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Cody Fern on Louis Vuitton and Why Fashion Shouldn’t Be Defined by Gender

Cody Fern on Louis Vuitton and Why Fashion Shouldn’t Be Defined by Gender

Men’s fashion in Hollywood is evolving for the better. Male risk-takers are embracing a more freed-up approach to red carpet dressing, wearing genderless pieces that are challenging the status quo. Think Harry Styles and his recent Marc Jacobs womenswear suit, or Ezra Miller in a Coach minidress. Another such star leading the charge is Cody Fern. The Australian actor, who stars in American Horror Story, has consistently maintained this spirit on the step and repeat. He was one of the first to rock men’s heels—Margiela Tabis!—and has consistently served up ensembles that are ahead of the curve, bold beauty choices included.

Yesterday in Paris, Fern sat front row at Louis Vuitton’s fall 2020 presentation, and Vogue took the opportunity to catch up with the stylish actor. This season, Nicolas Ghesquière’s collection riffed on the concept of time, showcasing clothes that were simultaneously nostalgic and futuristic; Fern tells he was particularly drawn to the designer’s fluid approach to gender as well, something the star tries to convey with his own sense of style. “More and more, the traditional lines of gender are being challenged in a way that is not about stereotypes,” says Fern. “Clothes can just be clothes. It’s not shocking for women to wear things that are traditionally masculine, or men to wear things that are traditionally feminine. What Nicolas has done with this show is that the clothes don’t have an agenda: The lines and the form of the clothing are cut in such a way that it can be worn by anyone.”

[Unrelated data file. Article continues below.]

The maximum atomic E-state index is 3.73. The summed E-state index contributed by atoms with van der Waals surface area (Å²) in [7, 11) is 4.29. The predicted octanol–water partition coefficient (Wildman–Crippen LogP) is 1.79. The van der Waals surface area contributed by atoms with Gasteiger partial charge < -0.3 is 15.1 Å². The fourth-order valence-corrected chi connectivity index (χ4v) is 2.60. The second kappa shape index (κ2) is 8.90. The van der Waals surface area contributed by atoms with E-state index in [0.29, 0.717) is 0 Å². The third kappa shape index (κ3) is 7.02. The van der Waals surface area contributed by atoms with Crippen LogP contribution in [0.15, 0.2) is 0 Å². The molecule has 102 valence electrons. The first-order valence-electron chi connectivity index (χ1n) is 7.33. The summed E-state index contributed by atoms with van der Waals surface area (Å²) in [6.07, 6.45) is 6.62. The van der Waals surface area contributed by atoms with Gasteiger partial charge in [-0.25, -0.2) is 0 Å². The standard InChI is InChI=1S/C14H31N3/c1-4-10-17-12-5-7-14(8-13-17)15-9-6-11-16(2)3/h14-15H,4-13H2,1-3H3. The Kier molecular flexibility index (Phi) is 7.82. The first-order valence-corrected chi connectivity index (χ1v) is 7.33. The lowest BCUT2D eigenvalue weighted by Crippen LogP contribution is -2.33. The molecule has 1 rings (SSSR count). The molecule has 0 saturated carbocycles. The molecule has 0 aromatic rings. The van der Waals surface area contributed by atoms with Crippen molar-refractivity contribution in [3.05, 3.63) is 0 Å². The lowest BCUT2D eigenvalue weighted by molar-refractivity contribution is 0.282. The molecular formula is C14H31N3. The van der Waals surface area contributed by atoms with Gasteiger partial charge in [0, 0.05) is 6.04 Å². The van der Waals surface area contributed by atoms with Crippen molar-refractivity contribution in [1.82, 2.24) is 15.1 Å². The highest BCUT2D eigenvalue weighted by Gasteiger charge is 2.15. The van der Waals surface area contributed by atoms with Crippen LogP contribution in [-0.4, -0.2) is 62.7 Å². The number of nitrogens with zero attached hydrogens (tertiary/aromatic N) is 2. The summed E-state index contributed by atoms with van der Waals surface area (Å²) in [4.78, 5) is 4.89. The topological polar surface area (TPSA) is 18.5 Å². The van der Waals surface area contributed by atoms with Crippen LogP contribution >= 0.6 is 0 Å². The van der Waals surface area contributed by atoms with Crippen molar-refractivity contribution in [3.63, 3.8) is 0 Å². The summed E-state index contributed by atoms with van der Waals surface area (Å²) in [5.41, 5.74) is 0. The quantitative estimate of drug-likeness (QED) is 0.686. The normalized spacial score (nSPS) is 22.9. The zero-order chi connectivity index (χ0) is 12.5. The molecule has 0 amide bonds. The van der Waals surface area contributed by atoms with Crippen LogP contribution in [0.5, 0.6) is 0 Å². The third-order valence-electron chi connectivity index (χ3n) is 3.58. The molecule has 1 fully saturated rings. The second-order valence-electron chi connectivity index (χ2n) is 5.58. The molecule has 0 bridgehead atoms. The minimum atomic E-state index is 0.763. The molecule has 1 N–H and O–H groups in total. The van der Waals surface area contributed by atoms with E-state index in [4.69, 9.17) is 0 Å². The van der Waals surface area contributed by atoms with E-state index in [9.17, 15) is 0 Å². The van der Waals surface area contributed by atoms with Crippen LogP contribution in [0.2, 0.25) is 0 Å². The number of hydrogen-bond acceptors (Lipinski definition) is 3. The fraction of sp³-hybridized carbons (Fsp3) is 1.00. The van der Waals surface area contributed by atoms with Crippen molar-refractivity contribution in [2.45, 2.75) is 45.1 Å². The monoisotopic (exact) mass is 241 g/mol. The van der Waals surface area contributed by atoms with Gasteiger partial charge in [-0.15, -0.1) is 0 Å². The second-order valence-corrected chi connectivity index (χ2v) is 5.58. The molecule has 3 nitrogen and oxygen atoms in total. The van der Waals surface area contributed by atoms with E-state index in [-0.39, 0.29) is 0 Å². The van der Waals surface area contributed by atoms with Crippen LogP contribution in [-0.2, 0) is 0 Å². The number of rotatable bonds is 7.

Some of Fern’s past red carpet looks have certainly played off of this tension. At last season’s Vuitton show, for instance, Fern slipped into a lacy look that cemented his status as a style star in the making; he’s also freed the nipple on the red carpet. “For me, it’s never been consciously about gender-bending or crossing gender lines,” Fern says. “These are labels that have been thrown my way a lot, but it’s been more about wearing clothes that I like. I’m always trying to tell a story with the looks that I put together.”

Still, boundary-breaking is a label that Fern can’t escape. The actor’s bold fits certainly go against the classic suiting many Hollywood gents adhere to on the red carpet. And you’ll be hard-pressed to find Fern following the rules going forward. “The ‘best dressed’ on the carpet is always somebody who has a very simple black suit, with a very simple black tie, and a very simple black shirt,” Fern says of navigating the scene. “It’s so repetitive and exhausting. The constant message is, like, ‘This is what’s masculine. This is what a man wears.’”

For his front-row look last night, however, Fern did toy with the idea of stripping things back. “Initially I wanted to do something really simple,” he says. “Underneath the look is a black shirt and pants from pre-fall. I was just going to wear that with a necklace and combat boots. Putting together a simple black look was going to be a statement about moving away from being dramatic, and getting back to a place where we’re not talking about my looks and just focusing on my work.” But the sentiment didn’t last long: Fern ended up wearing a bold, crystal-covered cape instead, which he had spotted a few months before at Vuitton’s resort 2020 womenswear show. “I put it on and I deliberated for a long time,” he says of the piece. “I thought [to myself], No, you know what: Screw what people think, and don’t worry about the labels that people put onto you.”

Fern’s willingness to experiment is exactly what drew Ghesquière to cast him in the label’s recent pre-fall 2020 campaign. “I love working with Nicolas,” Fern says of the experience. “He’s just so creative. I’ve been following him from his Balenciaga days.” In the campy images, which are styled as covers of fictitious horror and sci-fi novels, Fern embodies a “1970s goth” and, in another shot, poses alongside his AHS costar Billie Lourd. “I love playing different characters and embodying something, so I was like, ‘Let’s go for it,’” Fern says. “I find it very awkward to just have photos taken of me: I need a persona.” And considering his ever-evolving style choices as of late, that persona is only bound to grow more captivating in the months ahead.

Below, Fern documents his Louis Vuitton show day experience.